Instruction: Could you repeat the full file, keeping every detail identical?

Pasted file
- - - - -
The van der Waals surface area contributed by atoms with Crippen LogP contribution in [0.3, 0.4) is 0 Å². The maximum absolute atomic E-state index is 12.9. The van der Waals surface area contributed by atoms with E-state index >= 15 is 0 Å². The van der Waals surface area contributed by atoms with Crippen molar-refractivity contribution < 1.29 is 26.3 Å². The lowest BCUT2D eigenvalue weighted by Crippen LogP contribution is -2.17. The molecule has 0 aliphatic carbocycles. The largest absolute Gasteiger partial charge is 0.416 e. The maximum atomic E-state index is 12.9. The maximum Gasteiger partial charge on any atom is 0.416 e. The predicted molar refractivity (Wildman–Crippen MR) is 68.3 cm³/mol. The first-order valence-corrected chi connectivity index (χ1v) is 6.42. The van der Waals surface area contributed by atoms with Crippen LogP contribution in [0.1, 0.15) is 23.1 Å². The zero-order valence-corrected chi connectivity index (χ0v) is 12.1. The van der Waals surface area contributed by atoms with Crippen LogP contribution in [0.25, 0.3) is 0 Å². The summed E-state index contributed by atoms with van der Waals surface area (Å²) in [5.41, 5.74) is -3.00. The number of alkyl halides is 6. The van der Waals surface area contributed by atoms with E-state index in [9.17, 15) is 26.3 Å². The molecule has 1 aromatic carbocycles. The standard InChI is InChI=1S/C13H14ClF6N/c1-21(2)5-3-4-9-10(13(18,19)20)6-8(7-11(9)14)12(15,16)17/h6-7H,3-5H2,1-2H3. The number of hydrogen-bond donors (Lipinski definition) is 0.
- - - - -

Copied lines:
The van der Waals surface area contributed by atoms with Crippen LogP contribution in [0.3, 0.4) is 0 Å². The maximum absolute atomic E-state index is 12.9. The van der Waals surface area contributed by atoms with E-state index >= 15 is 0 Å². The van der Waals surface area contributed by atoms with Crippen molar-refractivity contribution < 1.29 is 26.3 Å². The lowest BCUT2D eigenvalue weighted by Crippen LogP contribution is -2.17. The molecule has 0 aliphatic carbocycles. The largest absolute Gasteiger partial charge is 0.416 e. The maximum atomic E-state index is 12.9. The maximum Gasteiger partial charge on any atom is 0.416 e. The predicted molar refractivity (Wildman–Crippen MR) is 68.3 cm³/mol. The first-order valence-corrected chi connectivity index (χ1v) is 6.42. The van der Waals surface area contributed by atoms with Crippen LogP contribution in [0.1, 0.15) is 23.1 Å². The zero-order valence-corrected chi connectivity index (χ0v) is 12.1. The van der Waals surface area contributed by atoms with Crippen LogP contribution in [0.25, 0.3) is 0 Å². The summed E-state index contributed by atoms with van der Waals surface area (Å²) in [5.41, 5.74) is -3.00. The number of alkyl halides is 6. The van der Waals surface area contributed by atoms with E-state index in [9.17, 15) is 26.3 Å². The molecule has 1 aromatic carbocycles. The standard InChI is InChI=1S/C13H14ClF6N/c1-21(2)5-3-4-9-10(13(18,19)20)6-8(7-11(9)14)12(15,16)17/h6-7H,3-5H2,1-2H3. The number of hydrogen-bond donors (Lipinski definition) is 0.